Tuesday, December 19, 2017

Robin Hood's Dawn Book 1 by Olivia Longueville and J.C. Plummer


England, 1154-1194
A kingdom under assault.
A conspiracy born of anarchy.
A hero standing against tyranny.

Falsely convicted of a shocking crime, Robin Fitzooth, the Earl of Huntingdon, finds refuge in Sherwood Forest and becomes Robin Hood.

Leading a band of men against the injustices of a malevolent sheriff and his henchmen, Robin begins to unravel a web of treachery threatening the English royal family.

As shadowy forces gather to destroy the future of a nation, Robin faces deceit, betrayal, and the ravages of war as he defends his king, his country, his people, and the woman he loves from a conspiracy so diabolical, so unexpected, that the course of history hangs in the balance.

From the mists of an ancient woodland, to lavish royal courts teeming with intrigue, to the exotic shores of the Holy Land - Robin Hood leads the fight in a battle between good and evil, justice and tyranny, the future and the past.

Part one of an exciting three-part retelling of the Robin Hood legend!

Although the books in the trilogy are not stand-alone, they do not end in cliffhangers.

Review - ✩✩✩✩✩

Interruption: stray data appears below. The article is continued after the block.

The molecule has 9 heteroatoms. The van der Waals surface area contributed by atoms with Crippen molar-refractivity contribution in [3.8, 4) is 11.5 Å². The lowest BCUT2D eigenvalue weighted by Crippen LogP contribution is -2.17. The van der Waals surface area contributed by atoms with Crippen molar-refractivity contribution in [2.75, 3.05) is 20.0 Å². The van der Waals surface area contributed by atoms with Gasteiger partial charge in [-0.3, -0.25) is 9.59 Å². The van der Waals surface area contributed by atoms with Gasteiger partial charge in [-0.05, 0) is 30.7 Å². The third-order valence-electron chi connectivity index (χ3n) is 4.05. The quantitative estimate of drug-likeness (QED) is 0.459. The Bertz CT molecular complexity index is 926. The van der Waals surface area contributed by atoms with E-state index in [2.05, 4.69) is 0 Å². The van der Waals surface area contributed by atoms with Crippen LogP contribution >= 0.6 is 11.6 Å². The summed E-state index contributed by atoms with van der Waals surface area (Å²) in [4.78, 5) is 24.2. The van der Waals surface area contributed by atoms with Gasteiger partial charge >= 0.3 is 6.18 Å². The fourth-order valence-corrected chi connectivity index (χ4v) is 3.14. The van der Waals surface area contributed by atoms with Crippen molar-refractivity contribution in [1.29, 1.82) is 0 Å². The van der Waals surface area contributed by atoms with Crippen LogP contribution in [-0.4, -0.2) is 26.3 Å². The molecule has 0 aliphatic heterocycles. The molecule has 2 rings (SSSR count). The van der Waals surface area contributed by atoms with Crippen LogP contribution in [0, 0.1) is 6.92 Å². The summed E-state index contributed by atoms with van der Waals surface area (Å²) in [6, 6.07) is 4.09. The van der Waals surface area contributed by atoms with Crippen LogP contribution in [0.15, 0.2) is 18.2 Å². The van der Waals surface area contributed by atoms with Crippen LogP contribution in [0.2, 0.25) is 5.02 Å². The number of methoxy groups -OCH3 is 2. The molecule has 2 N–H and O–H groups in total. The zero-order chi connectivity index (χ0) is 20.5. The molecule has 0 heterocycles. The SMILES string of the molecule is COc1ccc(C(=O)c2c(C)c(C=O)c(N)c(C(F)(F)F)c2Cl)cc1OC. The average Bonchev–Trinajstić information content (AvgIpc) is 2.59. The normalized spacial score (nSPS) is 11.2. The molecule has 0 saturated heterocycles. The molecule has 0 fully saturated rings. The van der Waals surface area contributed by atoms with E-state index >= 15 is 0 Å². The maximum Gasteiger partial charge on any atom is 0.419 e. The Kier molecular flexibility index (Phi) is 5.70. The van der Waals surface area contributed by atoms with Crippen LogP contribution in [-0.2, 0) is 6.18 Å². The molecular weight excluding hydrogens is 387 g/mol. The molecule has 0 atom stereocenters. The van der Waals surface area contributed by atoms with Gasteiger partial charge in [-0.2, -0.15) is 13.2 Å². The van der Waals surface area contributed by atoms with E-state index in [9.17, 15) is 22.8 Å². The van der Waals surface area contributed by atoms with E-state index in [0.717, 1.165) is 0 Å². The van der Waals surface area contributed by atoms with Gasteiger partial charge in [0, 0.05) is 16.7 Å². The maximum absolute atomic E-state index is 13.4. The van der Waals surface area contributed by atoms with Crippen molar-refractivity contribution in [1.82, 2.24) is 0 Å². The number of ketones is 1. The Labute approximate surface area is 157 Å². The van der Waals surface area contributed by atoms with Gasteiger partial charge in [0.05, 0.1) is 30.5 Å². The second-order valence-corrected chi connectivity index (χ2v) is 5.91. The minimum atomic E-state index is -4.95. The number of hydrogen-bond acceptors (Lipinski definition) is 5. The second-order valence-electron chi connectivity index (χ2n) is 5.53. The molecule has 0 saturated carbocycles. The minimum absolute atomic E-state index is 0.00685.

I received this book from NetGalley.com in exchange for a review. Have you ever wondered how Robin Hood became who he was? Or why Robin of Loxley was called Robin Hood? How about how Will Scarlet got his name? This book answers those questions and many more. This story starts when Robin Hood's father was a soldier under King Henry and continues through his time fighting for the crusade. It tells the tale of him defying the sheriff, his love for Marion, and slowly adds all of my favorite Robin Hood characters (although Tuck doesn't come in until the end). This also shows a side of Robin Hood that no other retelling has shown. In this one, Robin Hood is mischievous and likes to banter playfully with Marion and irritate the sheriff and his men. He is described as impish and boy-like with his pranks. I absolutely love this story and can't wait until the second part of the trilogy. Another plus to this book is there is a table in the beginning describing lineages of the different characters, pictures of the coat of arms, and at the end is a dictionary for period specific terminology.

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